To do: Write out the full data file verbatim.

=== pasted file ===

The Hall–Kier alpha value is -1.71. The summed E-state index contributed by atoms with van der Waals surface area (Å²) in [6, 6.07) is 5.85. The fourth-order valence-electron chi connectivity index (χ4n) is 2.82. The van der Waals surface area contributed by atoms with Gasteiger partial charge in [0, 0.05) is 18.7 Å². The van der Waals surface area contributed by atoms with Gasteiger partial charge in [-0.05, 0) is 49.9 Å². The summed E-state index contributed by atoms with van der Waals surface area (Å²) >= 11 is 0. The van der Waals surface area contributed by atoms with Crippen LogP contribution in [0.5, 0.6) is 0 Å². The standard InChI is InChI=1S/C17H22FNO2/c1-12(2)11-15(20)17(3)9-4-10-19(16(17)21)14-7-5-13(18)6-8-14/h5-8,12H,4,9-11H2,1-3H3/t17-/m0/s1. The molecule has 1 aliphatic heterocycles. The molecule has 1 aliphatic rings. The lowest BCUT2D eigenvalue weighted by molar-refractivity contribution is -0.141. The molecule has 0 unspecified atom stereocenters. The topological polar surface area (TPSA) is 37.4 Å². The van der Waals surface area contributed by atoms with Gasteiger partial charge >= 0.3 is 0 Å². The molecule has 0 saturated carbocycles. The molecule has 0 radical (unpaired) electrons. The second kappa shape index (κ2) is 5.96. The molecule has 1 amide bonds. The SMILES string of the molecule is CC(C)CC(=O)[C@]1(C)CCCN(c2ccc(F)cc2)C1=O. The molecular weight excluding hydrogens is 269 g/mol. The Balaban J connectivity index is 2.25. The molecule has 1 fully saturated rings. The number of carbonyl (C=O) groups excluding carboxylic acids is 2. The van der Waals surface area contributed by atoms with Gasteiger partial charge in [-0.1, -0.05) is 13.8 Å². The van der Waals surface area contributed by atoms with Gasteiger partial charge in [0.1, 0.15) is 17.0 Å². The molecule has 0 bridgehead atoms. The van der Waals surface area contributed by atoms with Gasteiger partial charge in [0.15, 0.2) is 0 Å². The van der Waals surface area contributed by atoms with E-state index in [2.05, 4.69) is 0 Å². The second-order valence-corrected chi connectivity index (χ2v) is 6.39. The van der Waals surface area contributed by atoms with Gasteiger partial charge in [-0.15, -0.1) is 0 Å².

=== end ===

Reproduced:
The Hall–Kier alpha value is -1.71. The summed E-state index contributed by atoms with van der Waals surface area (Å²) in [6, 6.07) is 5.85. The fourth-order valence-electron chi connectivity index (χ4n) is 2.82. The van der Waals surface area contributed by atoms with Gasteiger partial charge in [0, 0.05) is 18.7 Å². The van der Waals surface area contributed by atoms with Gasteiger partial charge in [-0.05, 0) is 49.9 Å². The summed E-state index contributed by atoms with van der Waals surface area (Å²) >= 11 is 0. The van der Waals surface area contributed by atoms with Crippen LogP contribution in [0.5, 0.6) is 0 Å². The standard InChI is InChI=1S/C17H22FNO2/c1-12(2)11-15(20)17(3)9-4-10-19(16(17)21)14-7-5-13(18)6-8-14/h5-8,12H,4,9-11H2,1-3H3/t17-/m0/s1. The molecule has 1 aliphatic heterocycles. The molecule has 1 aliphatic rings. The lowest BCUT2D eigenvalue weighted by molar-refractivity contribution is -0.141. The molecule has 0 unspecified atom stereocenters. The topological polar surface area (TPSA) is 37.4 Å². The van der Waals surface area contributed by atoms with Gasteiger partial charge >= 0.3 is 0 Å². The molecule has 0 saturated carbocycles. The molecule has 0 radical (unpaired) electrons. The second kappa shape index (κ2) is 5.96. The molecule has 1 amide bonds. The SMILES string of the molecule is CC(C)CC(=O)[C@]1(C)CCCN(c2ccc(F)cc2)C1=O. The molecular weight excluding hydrogens is 269 g/mol. The Balaban J connectivity index is 2.25. The molecule has 1 fully saturated rings. The number of carbonyl (C=O) groups excluding carboxylic acids is 2. The van der Waals surface area contributed by atoms with Gasteiger partial charge in [-0.1, -0.05) is 13.8 Å². The van der Waals surface area contributed by atoms with Gasteiger partial charge in [0.1, 0.15) is 17.0 Å². The molecule has 0 bridgehead atoms. The van der Waals surface area contributed by atoms with Gasteiger partial charge in [0.15, 0.2) is 0 Å². The van der Waals surface area contributed by atoms with E-state index in [2.05, 4.69) is 0 Å². The second-order valence-corrected chi connectivity index (χ2v) is 6.39. The van der Waals surface area contributed by atoms with Gasteiger partial charge in [-0.15, -0.1) is 0 Å².